def make_it_bigger(self):
        """Print the message attribute of the instance"""
        return self.message.upper()
    
    def scream_message(self):
        """Print the message attribute of the instance"""
        print(self.capital_message) 
        
my_instance = PythonClassWithSlots("my message")
In [10]:
[element for element in dir(my_instance) if element == '__dict__']
Out[10]:
[]

So we don't have an attribute called __dict__ inside our instance.

But we have a new attribute called __slots__.

In [11]:
[element for element in dir(my_instance) if element == '__slots__']
Out[11]:
['__slots__']

Can we access our attributes as we do with normal classes?

Indeed, we can.

In [12]:
my_instance.message
Out[12]:
'my message'
In [13]:
my_instance.capital_message
Out[13]:
'MY MESSAGE'

Can we add new attributes?

In [14]:
my_instance.new_message = "This is a new message"
---------------------------------------------------------------------------
AttributeError                            Traceback (most recent call last)
<ipython-input-14-4c493294e963> in <module>()
----> 1 my_instance.new_message = "This is a new message"

AttributeError: 'PythonClassWithSlots' object has no attribute 'new_message'

No, we can't.

But we can use the attributes that we defined during the class declaration inside __slots__.

In [15]:
my_instance.message = "Just putting something new here"

But why would you need to use slots when you have a dict?

Well the answer is that __slots__ are a lot lighter and slightly faster.

Are slots-based classes lighter than normal classes?

The answer should be yes, but getting the size of an object is not that easy.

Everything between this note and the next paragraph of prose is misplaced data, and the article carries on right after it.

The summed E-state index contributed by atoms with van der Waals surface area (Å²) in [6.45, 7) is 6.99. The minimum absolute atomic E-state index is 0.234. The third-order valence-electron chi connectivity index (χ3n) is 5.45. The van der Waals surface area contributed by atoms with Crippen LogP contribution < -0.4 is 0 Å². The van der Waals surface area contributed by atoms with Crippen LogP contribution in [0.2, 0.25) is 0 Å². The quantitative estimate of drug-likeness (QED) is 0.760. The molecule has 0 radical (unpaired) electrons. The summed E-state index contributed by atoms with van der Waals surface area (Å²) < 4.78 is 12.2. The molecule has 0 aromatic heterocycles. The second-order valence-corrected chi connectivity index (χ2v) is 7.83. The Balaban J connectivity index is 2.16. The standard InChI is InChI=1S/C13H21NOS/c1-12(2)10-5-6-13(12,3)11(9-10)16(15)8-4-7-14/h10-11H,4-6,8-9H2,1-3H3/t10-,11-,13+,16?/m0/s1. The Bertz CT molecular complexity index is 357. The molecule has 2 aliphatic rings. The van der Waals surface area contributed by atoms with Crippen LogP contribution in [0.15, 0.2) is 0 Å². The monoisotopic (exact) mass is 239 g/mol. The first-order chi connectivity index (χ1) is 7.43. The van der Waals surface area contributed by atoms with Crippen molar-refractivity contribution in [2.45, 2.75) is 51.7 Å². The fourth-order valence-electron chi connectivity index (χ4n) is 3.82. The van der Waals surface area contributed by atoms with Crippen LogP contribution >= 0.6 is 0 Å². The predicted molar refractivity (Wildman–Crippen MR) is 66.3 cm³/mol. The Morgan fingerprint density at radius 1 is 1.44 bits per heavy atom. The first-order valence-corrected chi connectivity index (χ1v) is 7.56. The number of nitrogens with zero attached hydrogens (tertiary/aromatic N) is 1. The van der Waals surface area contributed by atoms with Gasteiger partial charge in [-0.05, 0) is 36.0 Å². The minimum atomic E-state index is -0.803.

In [16]:
my_instance_without_slots = PythonClass("my message")
my_instance_with_slots = PythonClassWithSlots("my message")
In [17]:
getsizeof(my_instance_without_slots_
Out[17]:
56
In [18]:
getsizeof(my_instance_with_slots)
Out[18]:
56

mmm.....but normal classes should be heavier, shouldn't they?

With getsizeof we get the size in bytes of our object but not of all the other referenced objects. So in our case it should be calculated in the following way:

In [19]:
getsizeof(my_instance_without_slots.__dict__), getsizeof(my_instance_without_slots)
Out[19]:
(112, 56)

Now it makes a lot more sense.

In [20]:
my_instance_without_slots.new_attribute_1 = "This is a new attribute"
getsizeof(my_instance_without_slots.__dict__), getsizeof(my_instance_without_slots)
Out[20]:
(240, 56)

As you can see, the size of __dict__ changes when we add new elements.

In [1]:
len(my_instance_without_slots.__dict__)
---------------------------------------------------------------------------
NameError                                 Traceback (most recent call last)
<ipython-input-1-782f32271978> in <module>()
----> 1 len(my_instance_without_slots.__dict__)

NameError: name 'my_instance_without_slots' is not defined
In [22]:
getsizeof({k:v for k,v in enumerate(range(3))})
Out[22]:
240

A normal dict, with the same number of elements, will be the same size.

What if we add 10 new elements?

In [23]:
for i in range(10): my_instance_without_slots.__dict__[i] = str(i) 
getsizeof(my_instance_without_slots.__dict__), getsizeof(my_instance_without_slots)